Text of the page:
Like most things in life, trends come and go, sometimes returning but often becoming nothing but nostalgic memories. Travel and tourism is exactly the same and there always seems to be a new destination on the rise. Cities such as London, New York, Paris and Rome have been able to maintain their popularity for decades, but many others fade and die. Here are seven once-popular destinations that people appear less interested in nowadays.

Acapulco, Mexico

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Back in the 1950s and 1960s, Acapulco was a playground for Hollywood elite and anyone with enough cash and swagger to hang out with them. Everyone from Brigitte Bardot to Elvis and the Rat Pack came for the pristine golden beaches, turquoise waters and glitzy nightlife. Motown quartet the Four Tops even had a hit about the resort called Loco in Acapulco and sang "the magic down there is so strong." Things took a downward spiral in the 2000s when gang battles broke out as part of the Mexican Drug War. This has led to the city becoming one of the most dangerous cities in the world.

Atlantic City, New Jersey

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Founded as a seaside resort in the 1850s, by 1874 around half a million tourists were arriving in Atlantic City by rail alone. They came for the sweeping beaches, the neon-lit boardwalk and the vibrant nightlife scene. Popularity grew during the Prohibition, when liquor consumption and gambling was possible in the back rooms of nightclubs. Then came a nightclub heyday between the 1930s and 1960s. Legalized gambling and boxing brought another boom but casino scams, crime and the rise of Las Vegas lead to a decline in tourism. The Boardwalk remains if you want a trip down memory lane.

Balestrino, Italy

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If you’ve ever traveled to or researched Italy’s interior then you’ll be familiar with its wonderfully atmospheric medieval hill towns. With a history that dates back to the 11th century, Balestrino, in the Liguria region of the northwestern Province of Savona, is a prime example of one of these towns. It flourished as a farming village until the 1950s but was eventually abandoned following earthquakes and landslides. The 400 residents were relocated to a new town by the same name while the castle and churches of the old town stand as relics of the former glory.

Lake Placid, New York

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Not once, but twice Lake Placid was chosen as the host venue for the Winter Olympics. At the 1980 games it even hosted the Miracle on Ice, which saw the U.S. hockey team shock the world by beating the Soviet Union and consequently restore some Cold War pride. While the village perhaps hasn’t hit the heights of its sporting fame since, it still offers the chance to go bobsledding, ice skating and skiing on one-time Olympic facilities. For more sporting nostalgia you can visit the Lake Placid Winter Olympic Museum and stand at the top of the old ski jumps.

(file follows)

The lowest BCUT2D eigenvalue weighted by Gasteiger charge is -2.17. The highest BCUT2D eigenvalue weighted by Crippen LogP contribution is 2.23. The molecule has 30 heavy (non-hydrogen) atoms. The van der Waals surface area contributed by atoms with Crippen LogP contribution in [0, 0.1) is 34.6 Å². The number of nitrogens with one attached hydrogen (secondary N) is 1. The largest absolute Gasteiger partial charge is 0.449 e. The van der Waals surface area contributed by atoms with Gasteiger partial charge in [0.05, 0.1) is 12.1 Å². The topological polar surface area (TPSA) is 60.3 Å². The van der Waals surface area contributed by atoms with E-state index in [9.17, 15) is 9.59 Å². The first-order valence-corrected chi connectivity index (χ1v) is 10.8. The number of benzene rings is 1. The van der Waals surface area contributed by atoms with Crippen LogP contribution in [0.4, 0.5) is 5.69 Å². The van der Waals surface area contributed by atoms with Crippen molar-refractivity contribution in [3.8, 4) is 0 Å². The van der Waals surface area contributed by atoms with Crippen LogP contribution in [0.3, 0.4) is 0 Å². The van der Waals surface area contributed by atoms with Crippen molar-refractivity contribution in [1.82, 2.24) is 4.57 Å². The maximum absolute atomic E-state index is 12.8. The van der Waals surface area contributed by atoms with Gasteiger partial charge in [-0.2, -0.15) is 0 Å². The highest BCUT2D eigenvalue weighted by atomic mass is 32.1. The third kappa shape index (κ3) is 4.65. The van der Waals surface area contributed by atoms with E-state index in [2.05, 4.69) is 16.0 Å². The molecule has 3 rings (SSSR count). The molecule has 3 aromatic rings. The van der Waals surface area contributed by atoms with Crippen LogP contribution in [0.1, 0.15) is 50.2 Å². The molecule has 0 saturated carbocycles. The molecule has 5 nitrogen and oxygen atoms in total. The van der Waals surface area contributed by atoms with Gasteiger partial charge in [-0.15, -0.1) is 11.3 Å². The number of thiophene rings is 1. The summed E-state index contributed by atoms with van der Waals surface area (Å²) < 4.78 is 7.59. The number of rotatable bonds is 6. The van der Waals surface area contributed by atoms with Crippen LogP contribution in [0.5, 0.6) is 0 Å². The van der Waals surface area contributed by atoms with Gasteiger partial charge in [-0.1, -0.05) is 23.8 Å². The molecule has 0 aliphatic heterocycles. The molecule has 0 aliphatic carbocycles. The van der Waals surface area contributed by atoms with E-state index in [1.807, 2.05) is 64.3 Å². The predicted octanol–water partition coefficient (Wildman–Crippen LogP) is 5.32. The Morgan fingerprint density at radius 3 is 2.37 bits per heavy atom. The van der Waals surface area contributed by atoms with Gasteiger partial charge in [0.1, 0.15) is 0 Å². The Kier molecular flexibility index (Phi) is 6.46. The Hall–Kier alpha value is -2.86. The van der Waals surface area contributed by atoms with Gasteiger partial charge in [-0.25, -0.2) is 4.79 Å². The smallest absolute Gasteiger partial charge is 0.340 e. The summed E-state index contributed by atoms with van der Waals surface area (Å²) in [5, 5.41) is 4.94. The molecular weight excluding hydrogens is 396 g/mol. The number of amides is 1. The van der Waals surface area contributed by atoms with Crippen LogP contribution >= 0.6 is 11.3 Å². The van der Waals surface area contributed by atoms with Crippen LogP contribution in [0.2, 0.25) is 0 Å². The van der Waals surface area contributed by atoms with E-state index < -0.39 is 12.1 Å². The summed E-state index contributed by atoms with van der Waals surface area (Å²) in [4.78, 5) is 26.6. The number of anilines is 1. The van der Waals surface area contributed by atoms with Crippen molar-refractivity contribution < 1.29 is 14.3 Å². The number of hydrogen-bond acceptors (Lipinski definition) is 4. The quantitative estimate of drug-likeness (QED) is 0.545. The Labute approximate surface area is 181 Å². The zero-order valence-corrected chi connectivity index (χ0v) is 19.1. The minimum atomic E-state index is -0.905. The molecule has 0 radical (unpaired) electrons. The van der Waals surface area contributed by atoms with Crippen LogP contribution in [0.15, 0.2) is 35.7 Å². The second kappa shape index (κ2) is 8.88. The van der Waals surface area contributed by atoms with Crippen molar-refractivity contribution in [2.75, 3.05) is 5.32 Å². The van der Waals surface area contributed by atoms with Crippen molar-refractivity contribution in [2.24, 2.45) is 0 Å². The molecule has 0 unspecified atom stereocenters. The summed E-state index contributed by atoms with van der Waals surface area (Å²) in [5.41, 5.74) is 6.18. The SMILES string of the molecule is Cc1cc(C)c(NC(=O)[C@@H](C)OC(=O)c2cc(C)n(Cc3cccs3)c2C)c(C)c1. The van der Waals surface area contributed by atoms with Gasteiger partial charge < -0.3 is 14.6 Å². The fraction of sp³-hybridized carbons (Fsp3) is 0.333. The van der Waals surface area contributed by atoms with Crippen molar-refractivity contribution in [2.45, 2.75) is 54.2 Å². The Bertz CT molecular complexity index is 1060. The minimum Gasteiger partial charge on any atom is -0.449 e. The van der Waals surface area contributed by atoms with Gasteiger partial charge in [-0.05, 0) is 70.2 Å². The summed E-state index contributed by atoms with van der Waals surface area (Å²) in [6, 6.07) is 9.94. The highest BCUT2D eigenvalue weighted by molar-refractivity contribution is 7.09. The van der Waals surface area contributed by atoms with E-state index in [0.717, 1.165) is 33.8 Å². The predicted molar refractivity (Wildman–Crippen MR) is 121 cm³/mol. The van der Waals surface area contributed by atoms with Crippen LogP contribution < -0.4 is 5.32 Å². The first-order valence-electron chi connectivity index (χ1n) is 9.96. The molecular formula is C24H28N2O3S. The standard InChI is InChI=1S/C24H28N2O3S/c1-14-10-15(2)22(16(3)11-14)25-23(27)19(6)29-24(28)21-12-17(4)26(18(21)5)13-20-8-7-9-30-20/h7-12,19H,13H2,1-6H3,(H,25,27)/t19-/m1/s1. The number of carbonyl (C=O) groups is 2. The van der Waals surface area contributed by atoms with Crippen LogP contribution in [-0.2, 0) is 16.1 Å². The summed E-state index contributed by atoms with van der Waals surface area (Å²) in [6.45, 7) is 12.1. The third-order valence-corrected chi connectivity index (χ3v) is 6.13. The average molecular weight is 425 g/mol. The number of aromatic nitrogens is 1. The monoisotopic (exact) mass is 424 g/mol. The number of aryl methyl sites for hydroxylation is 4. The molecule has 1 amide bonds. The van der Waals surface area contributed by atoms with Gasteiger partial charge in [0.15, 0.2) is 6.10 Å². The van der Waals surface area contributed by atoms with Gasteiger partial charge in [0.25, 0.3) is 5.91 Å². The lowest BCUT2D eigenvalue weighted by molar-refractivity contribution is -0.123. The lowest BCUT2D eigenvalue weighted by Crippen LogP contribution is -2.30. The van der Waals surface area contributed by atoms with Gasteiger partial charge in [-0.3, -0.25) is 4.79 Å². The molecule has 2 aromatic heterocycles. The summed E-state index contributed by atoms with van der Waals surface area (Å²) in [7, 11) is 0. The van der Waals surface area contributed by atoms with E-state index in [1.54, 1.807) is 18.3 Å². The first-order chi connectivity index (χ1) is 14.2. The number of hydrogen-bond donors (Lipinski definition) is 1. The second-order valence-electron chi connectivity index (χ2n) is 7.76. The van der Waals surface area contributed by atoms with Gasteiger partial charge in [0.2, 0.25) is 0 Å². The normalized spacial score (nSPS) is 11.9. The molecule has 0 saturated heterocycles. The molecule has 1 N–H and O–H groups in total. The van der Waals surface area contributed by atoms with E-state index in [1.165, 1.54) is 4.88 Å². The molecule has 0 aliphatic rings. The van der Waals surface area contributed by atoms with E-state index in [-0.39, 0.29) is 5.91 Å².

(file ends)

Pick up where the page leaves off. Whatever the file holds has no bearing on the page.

Reno, Nevada

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There used to be a time when Reno truly lived up to its billing as the Biggest Little City in the World. Home to lavish hotels and exciting casinos, the latter was fueled by gold prospectors looking to earn some cash on the side during downtime. From the 1930s the town also became famous as the U.S. divorce capital and at times unhappy couples camped on the Truckee River while waiting to be granted their quickee-divorce. But in the 1960s a town called Las Vegas started to steal Reno’s custom and the once-popular destination began its slow decline.

Varosha, Cyprus

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Wandering the abandoned streets and coastline of Varosha, a suburb of the Cypriot city of Famagusta, it’s hard to believe that this was once a coastal resort for the wealthy. People billed this Mediterranean resort as the French Riviera of Cyprus and luminaries such as Elizabeth Taylor and Richard Burton holidayed here. That all changed in 1974, when the Turkish invaded the north of the island, residents fled and a still-running political conflict with the Cypriot-governed south was established. Today it is more coastal Wild West than Mediterranean paradise.  

Villa Epecuén, Argentina

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A 6-hour drive inland from Buenos Aires resides the former lakeside tourist village of Villa Epecuén. Developed in the 1920s, vacationers from the Argentine capital would travel here by train to enjoy the therapeutic waters of Lake Epecuén. Unfortunately, nature brought an end to a place that attracted 25,000 visitors in 1970. In 1985, a seiche caused the lake to break its banks and flood the town, turning it into a swamp with water levels of over 30 feet. When the waters receded in the 2000s, only the ghostly remnants of the town reappeared. There’s a fascinating movie about the town and its last inhabitant.